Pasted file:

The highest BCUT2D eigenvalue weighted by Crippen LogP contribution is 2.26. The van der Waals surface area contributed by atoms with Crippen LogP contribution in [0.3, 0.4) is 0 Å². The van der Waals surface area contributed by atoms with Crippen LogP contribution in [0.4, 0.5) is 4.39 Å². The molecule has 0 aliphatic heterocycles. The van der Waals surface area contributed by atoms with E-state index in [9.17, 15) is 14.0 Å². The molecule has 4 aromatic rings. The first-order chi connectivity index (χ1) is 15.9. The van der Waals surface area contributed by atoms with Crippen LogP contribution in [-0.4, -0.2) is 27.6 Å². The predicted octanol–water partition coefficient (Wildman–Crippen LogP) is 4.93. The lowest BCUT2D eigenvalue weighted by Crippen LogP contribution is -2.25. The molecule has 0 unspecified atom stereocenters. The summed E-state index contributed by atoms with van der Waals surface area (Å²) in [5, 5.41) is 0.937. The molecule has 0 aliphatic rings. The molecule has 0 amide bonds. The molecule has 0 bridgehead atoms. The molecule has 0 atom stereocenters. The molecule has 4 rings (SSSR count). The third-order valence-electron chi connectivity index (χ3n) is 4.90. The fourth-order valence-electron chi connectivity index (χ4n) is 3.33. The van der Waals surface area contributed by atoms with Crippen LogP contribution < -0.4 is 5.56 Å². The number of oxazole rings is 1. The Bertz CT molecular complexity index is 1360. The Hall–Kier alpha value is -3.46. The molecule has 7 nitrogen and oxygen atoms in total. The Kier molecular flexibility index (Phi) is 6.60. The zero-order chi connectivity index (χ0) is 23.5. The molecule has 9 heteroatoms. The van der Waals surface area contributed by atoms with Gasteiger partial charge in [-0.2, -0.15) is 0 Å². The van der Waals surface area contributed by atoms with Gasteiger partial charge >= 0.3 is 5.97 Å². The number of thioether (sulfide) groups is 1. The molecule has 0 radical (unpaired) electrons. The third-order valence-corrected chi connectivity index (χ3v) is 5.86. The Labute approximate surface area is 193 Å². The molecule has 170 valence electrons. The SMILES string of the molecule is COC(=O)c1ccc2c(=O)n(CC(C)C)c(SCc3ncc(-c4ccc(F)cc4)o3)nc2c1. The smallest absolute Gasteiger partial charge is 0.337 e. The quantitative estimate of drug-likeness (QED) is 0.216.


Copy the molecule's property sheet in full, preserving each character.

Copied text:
The highest BCUT2D eigenvalue weighted by Crippen LogP contribution is 2.26. The van der Waals surface area contributed by atoms with Crippen LogP contribution in [0.3, 0.4) is 0 Å². The van der Waals surface area contributed by atoms with Crippen LogP contribution in [0.4, 0.5) is 4.39 Å². The molecule has 0 aliphatic heterocycles. The van der Waals surface area contributed by atoms with E-state index in [9.17, 15) is 14.0 Å². The molecule has 4 aromatic rings. The first-order chi connectivity index (χ1) is 15.9. The van der Waals surface area contributed by atoms with Crippen LogP contribution in [-0.4, -0.2) is 27.6 Å². The predicted octanol–water partition coefficient (Wildman–Crippen LogP) is 4.93. The lowest BCUT2D eigenvalue weighted by Crippen LogP contribution is -2.25. The molecule has 0 unspecified atom stereocenters. The summed E-state index contributed by atoms with van der Waals surface area (Å²) in [5, 5.41) is 0.937. The molecule has 0 aliphatic rings. The molecule has 0 amide bonds. The molecule has 0 bridgehead atoms. The molecule has 0 atom stereocenters. The molecule has 4 rings (SSSR count). The third-order valence-electron chi connectivity index (χ3n) is 4.90. The fourth-order valence-electron chi connectivity index (χ4n) is 3.33. The van der Waals surface area contributed by atoms with Crippen LogP contribution < -0.4 is 5.56 Å². The number of oxazole rings is 1. The Bertz CT molecular complexity index is 1360. The Hall–Kier alpha value is -3.46. The molecule has 7 nitrogen and oxygen atoms in total. The Kier molecular flexibility index (Phi) is 6.60. The zero-order chi connectivity index (χ0) is 23.5. The molecule has 9 heteroatoms. The van der Waals surface area contributed by atoms with Gasteiger partial charge in [-0.2, -0.15) is 0 Å². The van der Waals surface area contributed by atoms with Gasteiger partial charge >= 0.3 is 5.97 Å². The number of thioether (sulfide) groups is 1. The molecule has 0 radical (unpaired) electrons. The third-order valence-corrected chi connectivity index (χ3v) is 5.86. The Labute approximate surface area is 193 Å². The molecule has 170 valence electrons. The SMILES string of the molecule is COC(=O)c1ccc2c(=O)n(CC(C)C)c(SCc3ncc(-c4ccc(F)cc4)o3)nc2c1. The smallest absolute Gasteiger partial charge is 0.337 e. The quantitative estimate of drug-likeness (QED) is 0.216.